Conversation with nature photographer John Spohrer

by Rob Diaz de Villegas

IGOR chip- human appreciation 150John Spohrer is author of Forgotten Coast, which collects years of photos taken in habitats along the stretch of Florida’s Gulf coast from which the book derives its name. We wanted to talk with him to get a different perspective on the ecosystems with which we’re most concerned: those in the grass and on the reef. John, who is also a Master Naturalist, talked to us about how he photographs the smaller critters on our coasts (like fiddler crabs) and why it’s important to have wild places in Florida.

Shrimp baby

larval shrimp, such as this one photographed by John Spohrer, often reside in salt marshes

This is the first of what we hope will be many conversations with artists inspired by the richness of our coast.  There are many talented people taking photographs, writing essays, painting landscapes, and writing songs about these ecosystems and reminding us why we love these places.

The music in this piece was provided by the Mayhaws.  The song is “When I’m Dead,” an environmental ballad.  We will as much as possible feature music from local musicians, look for a musicians page on this site soon.

We want to hear from you!  We welcome any musicians, photographers, or other artists who work in salt marshes, oyster reefs, or in the Forgotten Coast in general to share your work with us.  Add your question or comment below:
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Isabel Murga June 17, 2010 - 10:33 pm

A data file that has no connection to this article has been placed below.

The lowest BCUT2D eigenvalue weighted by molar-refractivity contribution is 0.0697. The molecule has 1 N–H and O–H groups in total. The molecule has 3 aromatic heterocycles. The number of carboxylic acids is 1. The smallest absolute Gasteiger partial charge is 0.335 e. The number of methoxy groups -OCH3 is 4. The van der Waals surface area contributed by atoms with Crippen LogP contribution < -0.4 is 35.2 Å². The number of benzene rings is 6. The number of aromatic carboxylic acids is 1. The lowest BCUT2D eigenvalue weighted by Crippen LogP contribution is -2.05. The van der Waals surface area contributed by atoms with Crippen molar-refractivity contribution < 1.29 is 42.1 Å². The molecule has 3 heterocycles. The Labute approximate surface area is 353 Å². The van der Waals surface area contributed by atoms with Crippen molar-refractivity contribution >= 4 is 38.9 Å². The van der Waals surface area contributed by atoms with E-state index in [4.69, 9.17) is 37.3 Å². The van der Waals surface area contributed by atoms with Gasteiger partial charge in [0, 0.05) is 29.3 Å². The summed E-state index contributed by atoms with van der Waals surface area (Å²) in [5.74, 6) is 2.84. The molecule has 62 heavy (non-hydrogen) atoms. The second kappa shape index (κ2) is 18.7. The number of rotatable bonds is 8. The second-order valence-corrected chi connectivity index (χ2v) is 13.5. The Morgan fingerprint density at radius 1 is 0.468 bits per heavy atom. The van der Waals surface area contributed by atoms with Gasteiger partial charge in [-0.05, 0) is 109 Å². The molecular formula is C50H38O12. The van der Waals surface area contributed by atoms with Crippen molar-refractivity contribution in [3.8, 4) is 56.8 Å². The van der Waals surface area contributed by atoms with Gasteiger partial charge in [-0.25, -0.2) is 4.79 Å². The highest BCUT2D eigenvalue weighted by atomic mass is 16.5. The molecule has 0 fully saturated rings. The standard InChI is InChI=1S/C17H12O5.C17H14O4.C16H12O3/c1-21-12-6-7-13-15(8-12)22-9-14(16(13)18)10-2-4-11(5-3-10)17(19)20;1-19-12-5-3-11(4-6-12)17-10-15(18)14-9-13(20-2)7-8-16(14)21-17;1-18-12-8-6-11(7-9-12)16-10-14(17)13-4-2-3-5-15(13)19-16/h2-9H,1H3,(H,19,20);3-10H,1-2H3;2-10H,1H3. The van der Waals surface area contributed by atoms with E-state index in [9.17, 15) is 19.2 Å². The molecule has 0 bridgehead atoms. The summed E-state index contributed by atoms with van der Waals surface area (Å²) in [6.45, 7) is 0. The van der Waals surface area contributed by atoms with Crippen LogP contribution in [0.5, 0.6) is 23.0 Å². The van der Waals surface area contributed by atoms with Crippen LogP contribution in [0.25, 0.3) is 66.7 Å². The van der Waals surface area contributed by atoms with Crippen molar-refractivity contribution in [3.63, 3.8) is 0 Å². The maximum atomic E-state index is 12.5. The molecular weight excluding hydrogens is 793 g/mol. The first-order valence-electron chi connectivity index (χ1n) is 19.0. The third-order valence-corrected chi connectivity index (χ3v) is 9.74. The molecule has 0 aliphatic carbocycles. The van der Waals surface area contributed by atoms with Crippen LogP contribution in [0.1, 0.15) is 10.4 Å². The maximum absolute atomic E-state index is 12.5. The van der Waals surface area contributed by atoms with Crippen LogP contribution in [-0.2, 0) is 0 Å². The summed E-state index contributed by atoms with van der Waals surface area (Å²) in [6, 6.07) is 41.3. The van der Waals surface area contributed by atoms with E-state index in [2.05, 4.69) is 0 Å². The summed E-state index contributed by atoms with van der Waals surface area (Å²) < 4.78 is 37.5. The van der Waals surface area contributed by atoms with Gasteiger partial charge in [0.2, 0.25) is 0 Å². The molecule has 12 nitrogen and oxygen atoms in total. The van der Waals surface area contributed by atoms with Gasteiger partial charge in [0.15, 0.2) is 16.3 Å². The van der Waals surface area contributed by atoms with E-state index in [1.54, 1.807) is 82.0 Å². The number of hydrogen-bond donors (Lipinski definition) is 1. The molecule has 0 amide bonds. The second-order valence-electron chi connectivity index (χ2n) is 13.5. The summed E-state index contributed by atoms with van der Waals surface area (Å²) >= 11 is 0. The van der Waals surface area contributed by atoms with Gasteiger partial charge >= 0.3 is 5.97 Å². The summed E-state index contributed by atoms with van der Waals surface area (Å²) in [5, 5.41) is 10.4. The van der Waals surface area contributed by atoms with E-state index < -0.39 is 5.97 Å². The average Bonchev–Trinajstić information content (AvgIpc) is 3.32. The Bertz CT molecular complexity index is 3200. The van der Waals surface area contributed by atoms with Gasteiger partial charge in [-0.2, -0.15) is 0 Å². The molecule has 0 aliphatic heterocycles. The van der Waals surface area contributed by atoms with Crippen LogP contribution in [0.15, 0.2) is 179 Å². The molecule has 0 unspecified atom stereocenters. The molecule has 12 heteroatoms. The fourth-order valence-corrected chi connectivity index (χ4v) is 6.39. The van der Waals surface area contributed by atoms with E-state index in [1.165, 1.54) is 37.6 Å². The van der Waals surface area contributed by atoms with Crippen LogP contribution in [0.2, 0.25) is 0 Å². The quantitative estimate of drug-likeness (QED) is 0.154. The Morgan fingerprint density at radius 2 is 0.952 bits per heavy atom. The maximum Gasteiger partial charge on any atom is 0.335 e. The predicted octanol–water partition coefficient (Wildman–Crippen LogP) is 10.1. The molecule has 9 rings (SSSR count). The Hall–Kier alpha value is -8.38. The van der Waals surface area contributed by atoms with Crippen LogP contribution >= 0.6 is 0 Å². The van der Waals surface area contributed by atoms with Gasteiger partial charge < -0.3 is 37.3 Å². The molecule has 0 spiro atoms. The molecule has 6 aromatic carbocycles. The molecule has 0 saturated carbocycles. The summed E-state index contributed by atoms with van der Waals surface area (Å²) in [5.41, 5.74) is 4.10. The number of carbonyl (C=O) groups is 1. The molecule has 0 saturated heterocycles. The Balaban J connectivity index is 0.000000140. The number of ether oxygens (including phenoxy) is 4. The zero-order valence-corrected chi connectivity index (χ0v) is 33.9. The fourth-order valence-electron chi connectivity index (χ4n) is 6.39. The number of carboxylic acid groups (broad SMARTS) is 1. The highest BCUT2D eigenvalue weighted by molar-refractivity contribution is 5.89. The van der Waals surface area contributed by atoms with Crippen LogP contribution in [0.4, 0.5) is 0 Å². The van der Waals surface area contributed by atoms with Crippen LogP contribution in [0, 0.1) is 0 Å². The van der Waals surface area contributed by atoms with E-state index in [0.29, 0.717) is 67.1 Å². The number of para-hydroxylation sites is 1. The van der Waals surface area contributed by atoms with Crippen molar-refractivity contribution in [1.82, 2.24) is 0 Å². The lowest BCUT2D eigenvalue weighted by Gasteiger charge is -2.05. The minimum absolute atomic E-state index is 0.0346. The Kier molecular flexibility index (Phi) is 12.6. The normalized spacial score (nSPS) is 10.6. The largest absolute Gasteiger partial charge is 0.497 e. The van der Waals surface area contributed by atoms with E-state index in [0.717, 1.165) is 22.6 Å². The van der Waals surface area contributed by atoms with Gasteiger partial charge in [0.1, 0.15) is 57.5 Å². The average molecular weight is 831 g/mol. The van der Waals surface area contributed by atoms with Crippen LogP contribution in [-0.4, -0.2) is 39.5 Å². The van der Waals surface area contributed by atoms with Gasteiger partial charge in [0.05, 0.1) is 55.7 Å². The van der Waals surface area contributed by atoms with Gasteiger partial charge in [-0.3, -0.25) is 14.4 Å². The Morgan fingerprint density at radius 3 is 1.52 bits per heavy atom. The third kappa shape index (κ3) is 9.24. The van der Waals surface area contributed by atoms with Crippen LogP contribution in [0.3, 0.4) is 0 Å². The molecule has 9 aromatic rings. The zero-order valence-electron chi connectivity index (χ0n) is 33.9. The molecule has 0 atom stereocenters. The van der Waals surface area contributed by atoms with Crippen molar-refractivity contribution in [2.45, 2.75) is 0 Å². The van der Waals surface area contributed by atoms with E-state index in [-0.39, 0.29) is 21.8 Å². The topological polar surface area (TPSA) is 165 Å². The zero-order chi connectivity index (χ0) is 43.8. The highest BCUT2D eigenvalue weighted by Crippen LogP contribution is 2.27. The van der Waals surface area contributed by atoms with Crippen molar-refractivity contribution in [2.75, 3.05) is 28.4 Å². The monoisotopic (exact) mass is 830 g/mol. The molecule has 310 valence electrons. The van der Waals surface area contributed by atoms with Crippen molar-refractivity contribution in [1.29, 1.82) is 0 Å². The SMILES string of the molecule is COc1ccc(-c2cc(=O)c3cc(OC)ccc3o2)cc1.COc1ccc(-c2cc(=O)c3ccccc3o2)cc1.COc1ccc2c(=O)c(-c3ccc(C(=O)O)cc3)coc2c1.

Keep up the good work. This is a very timely series and one that we take in with the wonder nature can provide and the sadness of what human error can, and will, cost us. Thank you for providing us with treasures of information.

Isabel Murga June 17, 2010 - 10:42 pm

This series is great.

Outdoor Geekgal June 17, 2010 - 10:49 pm

The ecosystem will not function if it gets overrun with people, oil, polluted runoff, or a combination of all the aforementioned. Why don’t you interview someone who has been an uncompromising activist for the environment, with no self-interest at heart? Ask those who speak the truth, and understand these things: if the current status quo trajectory continues, there will be no ecosystem to photograph in 40 years, and one cannot smell, touch, wade, or swim through a photograph.

Pixie Gas June 23, 2010 - 3:42 pm


Enjoy Them While You Can « July 22, 2010 - 11:56 am

[…] had just finished interviewing John Spohrer for a photography feature and, well, we were in Apalachicola.  So I decided to conduct what our oyster researcher Dr. David […]

The Making of a Softshell Crab | October 4, 2010 - 12:34 pm

[…] Summer over there are less people and more animals out in the bay.  As photographer John Spohrer mentions in our interview with him, animals mating or feeding will let you get closer to […]

A Year of Sunrises | April 8, 2011 - 7:15 am

[…] Rob Diaz de Villegas also interviewed John about his wildlife photography.  Watch that video here. This entry was posted in In the Arts and tagged Apalachicola, coastal ecology, forgotten coast, […]

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